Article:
Tuesday, April 22, 2008

Karate Kid IV

This spring Bruce and I went to the Garden show in Boston. There were bonsai vendors amidst the floral art and beautiful themed displays.

When I said, "Lets look," he was as captivated by the tiny junipers as I was. We picked one out with the care we give to a Christmas tree, or maybe even to picking out a pet, and made plans to pick it up later after we finished with the garden show.

That's when we learned we might have, in fact, bought a "pet," or a reasonable facsimile.

"Listen to this," I said reading from the instructions we were given with the bonsai. "It says they provide boarding for trees. Who would board a tree?"

As it turns out, many. They require individualized attention; each has its own watering and temperature needs and many board their plants when vacationing.

It also turns out that juniper, the tree we'd chosen because it was among the least expensive, should live outside from late April until just before the frost. Like a junkyard dog, I thought. I wanted a "pet" that would sleep at the foot of my bed.

So the next day we drove north to another bonsai place and picked up a tropical plant that will live in our bay window year round.

I picture bonsai care as rather spiritual, ala Mr. Miyagi in Karate Kid, something done serenely in peaceful surroundings.

Only in the movies.

"That one needs to be clipped," says Bruce who bought some old pruning sheers at the bonsai center that he's already spruced up with WD-40.

"Not yet. Let it get settled," I say. "I don't want to nip off its growth right away."

"You're supposed to nip it off," he insists. "Otherwise they get too big."

"I want to see its shape first I say. Then I'll decide where to snip."

A day later he points out the new growth again. And the next.

Oh, damn, so I'll snip already. Serenely, breathing slowly.

Mr. Gadget has also gone and bought a probe that he sticks into the soil of each plant to monitor the moisture level. The juniper should never dry out, yet it doesn't like "wet feet" either. It seems a fussy line to walk. The tropical plant likes a good soaking after which it should become dry.

Bruce gives me daily reports of which plant needed watering. He handles it while I work, but on weekends we have little non-serene discussions about the virtue of monitoring moisture levels with a cold metallic probe versus a human finger in the soil.

"Why would you use your finger when the probe is accurate?" he asks.

"My finger certainly knows when the soil is moist," I say.

It reminds me of the baby days, discussing who needed a bottle instead of crying himself to sleep. The kids survived. I trust the bonsais will too.
...a bonsai truly represents the fusion of nature and human wisdom; it is an art that at once pursues the spirits of both nature and beauty. ~Amy Liang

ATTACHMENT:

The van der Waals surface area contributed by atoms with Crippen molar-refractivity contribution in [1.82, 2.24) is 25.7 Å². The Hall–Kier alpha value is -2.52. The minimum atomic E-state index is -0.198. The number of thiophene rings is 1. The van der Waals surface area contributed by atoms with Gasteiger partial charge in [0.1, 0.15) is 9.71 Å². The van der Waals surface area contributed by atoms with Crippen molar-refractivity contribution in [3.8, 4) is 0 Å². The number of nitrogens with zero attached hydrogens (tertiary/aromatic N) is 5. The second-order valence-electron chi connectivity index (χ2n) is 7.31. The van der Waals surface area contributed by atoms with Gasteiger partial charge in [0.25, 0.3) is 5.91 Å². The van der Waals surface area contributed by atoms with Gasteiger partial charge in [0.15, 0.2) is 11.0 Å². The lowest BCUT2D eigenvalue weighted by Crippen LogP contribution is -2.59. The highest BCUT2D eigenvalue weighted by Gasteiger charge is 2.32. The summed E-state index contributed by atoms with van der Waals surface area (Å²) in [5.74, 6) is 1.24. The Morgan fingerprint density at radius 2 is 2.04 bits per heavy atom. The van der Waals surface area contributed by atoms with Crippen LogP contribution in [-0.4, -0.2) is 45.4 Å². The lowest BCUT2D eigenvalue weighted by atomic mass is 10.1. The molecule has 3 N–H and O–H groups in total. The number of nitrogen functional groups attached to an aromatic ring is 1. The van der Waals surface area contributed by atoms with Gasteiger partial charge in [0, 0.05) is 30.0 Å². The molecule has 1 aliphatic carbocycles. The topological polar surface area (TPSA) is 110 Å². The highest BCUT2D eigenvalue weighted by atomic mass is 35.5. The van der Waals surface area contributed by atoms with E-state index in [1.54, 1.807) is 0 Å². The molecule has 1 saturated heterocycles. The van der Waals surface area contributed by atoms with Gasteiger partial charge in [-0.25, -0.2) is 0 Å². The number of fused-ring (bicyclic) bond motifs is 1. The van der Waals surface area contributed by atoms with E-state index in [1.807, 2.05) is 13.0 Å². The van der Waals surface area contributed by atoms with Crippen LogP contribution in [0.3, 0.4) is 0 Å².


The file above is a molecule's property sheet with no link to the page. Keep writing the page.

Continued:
Josie said...

Oh gosh! That seems like a lot of work for a plant. But I know a bonsai is a very special plant. I have a coffee plant that I just love, it gives coffee beans every few months, and I have had the plant for 24 years. Sometimes I even forget to water it, but it forgives me.

I use the finger/moisture method too, to tell if it needs watering or not. Dry = water it. Not dry = ignore it for a while longer.

leslie said...

Seems everything I plant ends up crackling dry...even my cacti! lol But I do have a silk ivy - it does well even when covered with dust. Every once in a while, I put it in the sink and let the water run over it until it's clean and shiny. Everyone thinks it's real.

Janice Thomson said...

I love bonsai and have a few but don't do much snipping and definitely don't wire them - seems a bit inhumane to do that to a tree. I have an azalea that took on its own shape and hangs over the edge beautifully - it's about 10 years old now. The neighbor has a teacup, teapot and a few others beautifully trimmed (boxwood). It is a neat art.

Ruth D~ said...

aplus1aplus2Josie, The finger method will probably be what I adopt hen we determine that these trees are hardier that we were told. I hope so anyway.

Leslie, I laughed at your silk plant. Today's artificial plants look realer than real.

Janice, I checked into the "mistreatment" of the tree factor and came away satisfied that this is nothing more than selective pruning with an artistic eye. The wires are so flexible that you'd wonder how they could shape a tree. Anyway, it's nothing like the practice of Chinese feet binding. Some trees continue to live to incredible ages. I did ask if the trees were happy, and were assured they were. :>)

Tere said...

I am with Leslie on the silk plant thing. And that is good because if I was responsible for a tree's life, there would be fewer trees in the world. I know my limitations.

Lisa said...

I love bonsai! Kudos to you and Bruce for taking on these beauties! You'll have to keep us updated on their progress. :)

Barbara said...

Congratulations on your new acquisition! That was undoubtedly my favorite part of The Karate Kid. May your little tree prosper under your care!